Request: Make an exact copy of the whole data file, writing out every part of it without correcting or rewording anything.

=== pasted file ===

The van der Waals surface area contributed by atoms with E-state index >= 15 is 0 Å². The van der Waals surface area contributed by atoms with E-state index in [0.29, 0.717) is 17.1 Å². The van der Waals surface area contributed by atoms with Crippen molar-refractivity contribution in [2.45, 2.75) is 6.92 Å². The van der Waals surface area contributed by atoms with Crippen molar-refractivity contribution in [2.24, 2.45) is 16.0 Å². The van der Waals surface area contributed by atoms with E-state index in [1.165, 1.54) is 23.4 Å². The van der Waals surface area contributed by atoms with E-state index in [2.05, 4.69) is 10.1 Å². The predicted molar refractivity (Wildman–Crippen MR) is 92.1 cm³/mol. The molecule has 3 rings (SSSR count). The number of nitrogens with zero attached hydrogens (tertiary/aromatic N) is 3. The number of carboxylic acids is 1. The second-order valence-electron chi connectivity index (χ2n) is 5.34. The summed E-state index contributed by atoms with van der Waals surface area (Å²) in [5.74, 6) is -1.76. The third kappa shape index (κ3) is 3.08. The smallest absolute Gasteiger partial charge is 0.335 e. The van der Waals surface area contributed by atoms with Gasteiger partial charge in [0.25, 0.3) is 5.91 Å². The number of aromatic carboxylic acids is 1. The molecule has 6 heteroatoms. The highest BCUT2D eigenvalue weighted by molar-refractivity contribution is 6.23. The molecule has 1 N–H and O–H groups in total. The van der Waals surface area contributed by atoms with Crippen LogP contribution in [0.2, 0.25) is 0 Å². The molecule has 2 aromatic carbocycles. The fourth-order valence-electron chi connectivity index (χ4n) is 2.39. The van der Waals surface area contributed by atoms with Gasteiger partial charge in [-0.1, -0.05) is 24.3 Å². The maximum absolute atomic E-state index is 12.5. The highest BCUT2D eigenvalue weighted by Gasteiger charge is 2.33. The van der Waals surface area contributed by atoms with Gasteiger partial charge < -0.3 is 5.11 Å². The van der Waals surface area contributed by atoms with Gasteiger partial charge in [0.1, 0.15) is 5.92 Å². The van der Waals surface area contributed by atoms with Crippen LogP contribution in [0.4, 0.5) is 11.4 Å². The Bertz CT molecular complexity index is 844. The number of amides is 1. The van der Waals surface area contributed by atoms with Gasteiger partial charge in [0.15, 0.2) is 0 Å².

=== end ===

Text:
The van der Waals surface area contributed by atoms with E-state index >= 15 is 0 Å². The van der Waals surface area contributed by atoms with E-state index in [0.29, 0.717) is 17.1 Å². The van der Waals surface area contributed by atoms with Crippen molar-refractivity contribution in [2.45, 2.75) is 6.92 Å². The van der Waals surface area contributed by atoms with Crippen molar-refractivity contribution in [2.24, 2.45) is 16.0 Å². The van der Waals surface area contributed by atoms with E-state index in [1.165, 1.54) is 23.4 Å². The van der Waals surface area contributed by atoms with E-state index in [2.05, 4.69) is 10.1 Å². The predicted molar refractivity (Wildman–Crippen MR) is 92.1 cm³/mol. The molecule has 3 rings (SSSR count). The number of nitrogens with zero attached hydrogens (tertiary/aromatic N) is 3. The number of carboxylic acids is 1. The second-order valence-electron chi connectivity index (χ2n) is 5.34. The summed E-state index contributed by atoms with van der Waals surface area (Å²) in [5.74, 6) is -1.76. The third kappa shape index (κ3) is 3.08. The smallest absolute Gasteiger partial charge is 0.335 e. The van der Waals surface area contributed by atoms with Gasteiger partial charge in [0.25, 0.3) is 5.91 Å². The number of aromatic carboxylic acids is 1. The molecule has 6 heteroatoms. The highest BCUT2D eigenvalue weighted by molar-refractivity contribution is 6.23. The molecule has 1 N–H and O–H groups in total. The van der Waals surface area contributed by atoms with Crippen LogP contribution in [0.2, 0.25) is 0 Å². The molecule has 2 aromatic carbocycles. The fourth-order valence-electron chi connectivity index (χ4n) is 2.39. The van der Waals surface area contributed by atoms with Gasteiger partial charge in [-0.1, -0.05) is 24.3 Å². The maximum absolute atomic E-state index is 12.5. The highest BCUT2D eigenvalue weighted by Gasteiger charge is 2.33. The van der Waals surface area contributed by atoms with Gasteiger partial charge < -0.3 is 5.11 Å². The van der Waals surface area contributed by atoms with Gasteiger partial charge in [0.1, 0.15) is 5.92 Å². The van der Waals surface area contributed by atoms with Crippen LogP contribution in [0.4, 0.5) is 11.4 Å². The Bertz CT molecular complexity index is 844. The number of amides is 1. The van der Waals surface area contributed by atoms with Gasteiger partial charge in [0.15, 0.2) is 0 Å².